SET
  C1=C1; 

Session 2 is hung while waiting for Session 1 to COMMIT or ROLLBACK.  Now wait for a while.  While you are waiting, let’s take a quick look at the documentation for the V$ACTIVE_SESSION_HISTORY view from the 11.2 Oracle Documentation library:

“TIME_WAITED: If SESSION_STATE = WAITING, then the time that the session actually spent waiting for that event (in hundredths of a second). This column is set for waits that were in progress at the time the sample was taken.

If a wait event lasted for more than a second and was caught waiting in more than one session sample row, then the actual time spent waiting for that wait event will be populated in the last of those session sample rows.”

OK, must check the SESSION_STATE column, only the last of those sample rows in a string of rows for the same wait event, and the time is in 1/100th (0.01) of a second.  Let’s re-run the query in Excel to see the progress:

That 2,471,728,088 number in the TIME_WAITED column appears to be in conflict with the description in the Oracle Documentation library – the time appears to be reported in 1/1,000,000 (0.000001) of a second, not 1/100 of a second.

Back to the original topic of this article.  I have yet to determine why the query subtracts 30/2880 from the SYSDATE to retrieve the activity in the last 15 minutes – wouldn’t it be more clear to subtract 15 / (24 * 60) or 15 / 1440?  Considering that the SAMPLE_TIME column in V$ACTIVE_SESSION_HISTORY is a TIMESTAMP datatype, would it make more sense to use SYSTIMESTAMP rather than SYSDATE?

Finally, What is Wrong with the Quote Found in the Book?

The point of blog articles like this one is not to insult authors who have spent thousands of hours carefully constructing an accurate and helpful book, but instead to suggest that readers investigate when something stated does not exactly match what one believes to be true. It could be that the author “took a long walk down a short pier”, or that the author is revealing accurate information which simply cannot be found through other resources (and may in the process be directly contradicting information sources you have used in the past). If you do not investigate in such cases, you may lose an important opportunity to learn something that could prove to be extremely valuable.


Actions

Information

16 responses

28 06 2011
Niall Litchfield

Errm isn’t what’s wrong with it that objects don’t experience waits, sessions (or sql statements) do.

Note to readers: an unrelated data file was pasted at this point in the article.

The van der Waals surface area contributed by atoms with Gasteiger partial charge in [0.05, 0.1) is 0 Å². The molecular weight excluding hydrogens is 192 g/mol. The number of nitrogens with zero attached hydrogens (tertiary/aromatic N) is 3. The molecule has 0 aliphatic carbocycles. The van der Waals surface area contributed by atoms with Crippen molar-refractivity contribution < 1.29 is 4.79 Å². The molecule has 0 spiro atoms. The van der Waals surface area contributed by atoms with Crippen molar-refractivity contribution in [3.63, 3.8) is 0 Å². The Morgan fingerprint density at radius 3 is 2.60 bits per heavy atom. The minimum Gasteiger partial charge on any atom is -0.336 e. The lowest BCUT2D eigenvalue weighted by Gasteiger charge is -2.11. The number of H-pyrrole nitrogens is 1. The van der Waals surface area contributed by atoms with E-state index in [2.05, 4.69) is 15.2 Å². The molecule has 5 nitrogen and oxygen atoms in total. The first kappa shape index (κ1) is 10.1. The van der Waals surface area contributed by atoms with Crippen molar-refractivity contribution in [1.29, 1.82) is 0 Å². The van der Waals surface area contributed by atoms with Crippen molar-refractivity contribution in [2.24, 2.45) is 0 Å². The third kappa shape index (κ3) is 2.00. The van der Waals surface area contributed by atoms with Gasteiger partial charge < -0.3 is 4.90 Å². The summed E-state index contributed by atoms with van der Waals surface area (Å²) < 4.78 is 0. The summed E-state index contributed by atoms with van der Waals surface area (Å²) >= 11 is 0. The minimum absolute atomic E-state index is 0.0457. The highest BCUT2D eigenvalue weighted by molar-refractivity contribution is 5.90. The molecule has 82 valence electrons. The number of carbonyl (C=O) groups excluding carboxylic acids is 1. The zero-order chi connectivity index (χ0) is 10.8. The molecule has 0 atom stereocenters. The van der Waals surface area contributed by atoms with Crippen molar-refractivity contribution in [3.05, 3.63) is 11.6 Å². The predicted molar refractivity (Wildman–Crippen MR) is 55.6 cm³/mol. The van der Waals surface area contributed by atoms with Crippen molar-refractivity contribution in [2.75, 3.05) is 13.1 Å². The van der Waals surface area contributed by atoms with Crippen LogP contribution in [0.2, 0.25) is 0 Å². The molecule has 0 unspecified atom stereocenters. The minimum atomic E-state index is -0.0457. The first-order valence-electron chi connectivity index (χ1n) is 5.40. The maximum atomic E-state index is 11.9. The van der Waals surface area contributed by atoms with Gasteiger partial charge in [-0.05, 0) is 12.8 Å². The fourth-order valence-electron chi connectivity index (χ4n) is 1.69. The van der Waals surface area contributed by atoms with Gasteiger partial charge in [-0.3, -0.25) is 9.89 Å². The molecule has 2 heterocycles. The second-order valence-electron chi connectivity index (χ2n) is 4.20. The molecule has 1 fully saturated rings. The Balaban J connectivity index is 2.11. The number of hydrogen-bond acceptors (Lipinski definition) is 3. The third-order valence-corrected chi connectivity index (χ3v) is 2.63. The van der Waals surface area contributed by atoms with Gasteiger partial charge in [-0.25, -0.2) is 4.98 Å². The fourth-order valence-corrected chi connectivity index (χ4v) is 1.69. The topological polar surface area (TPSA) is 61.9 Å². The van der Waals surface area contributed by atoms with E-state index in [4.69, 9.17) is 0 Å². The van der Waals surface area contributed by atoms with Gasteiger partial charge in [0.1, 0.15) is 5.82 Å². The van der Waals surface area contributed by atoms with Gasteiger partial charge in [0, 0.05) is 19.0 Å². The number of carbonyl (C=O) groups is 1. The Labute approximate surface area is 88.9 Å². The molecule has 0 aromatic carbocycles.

28 06 2011
Charles Hooper

Niall,

After seeing your response I thought that I made a mistake in the title of this article, so I double-checked. The book states just prior to the query: “Execute the following query to find out the objects with the highest waits”

By the way, excellent point – even if I was looking for a bit of a different answer. This chapter of the book needs a complete re-write – I have close to 8 pages of review notes (accuracy adjustments, so to speak) just for chapter 5.

28 06 2011
Oracle

If I place your first 20 rows from your initial query, without time clause (I have 30 days AWR repository window), and order by “TOTAL_WAIT_TIME DESC” I get most of waits without “EVENT” value ….

SYS> /

CURRENT_OBJ# OBJECT_NAME               OBJECT_TYPE         EVENT                                                            TOTAL_WAIT_TIME
------------ ------------------------- ------------------- -----------------------------------------
       85233 PNT_PK                    INDEX                                                                                      839407979
       85242 P_NOTIS_SVE               TABLE                                                                                      384792894
       85232 P_NOTIS_PORUKE            TABLE                                                                                      258962103
          18 OBJ$                      TABLE                                                                                      122279361
       81338 G_DNEVNIK                 TABLE                                                                                      102698485
        5141 I_SCHEDULER_JOB4          INDEX                                                                                       43952331
       85043 P_DNEVNIK                 TABLE               enq: TX - row lock contention                                           33205141
       82000 IBA_PK                    INDEX               enq: TX - row lock contention                                           31249827
       87745 SYSTEM_MONITORING         TABLE               log file sync                                                           26847429
       83768 NC_TRANSACTION_TRNAL      TABLE               enq: TX - row lock contention                                           26389033
       83630 NC_SUBSCRIPTION_SALDO     TABLE               db file sequential read                                                 23203062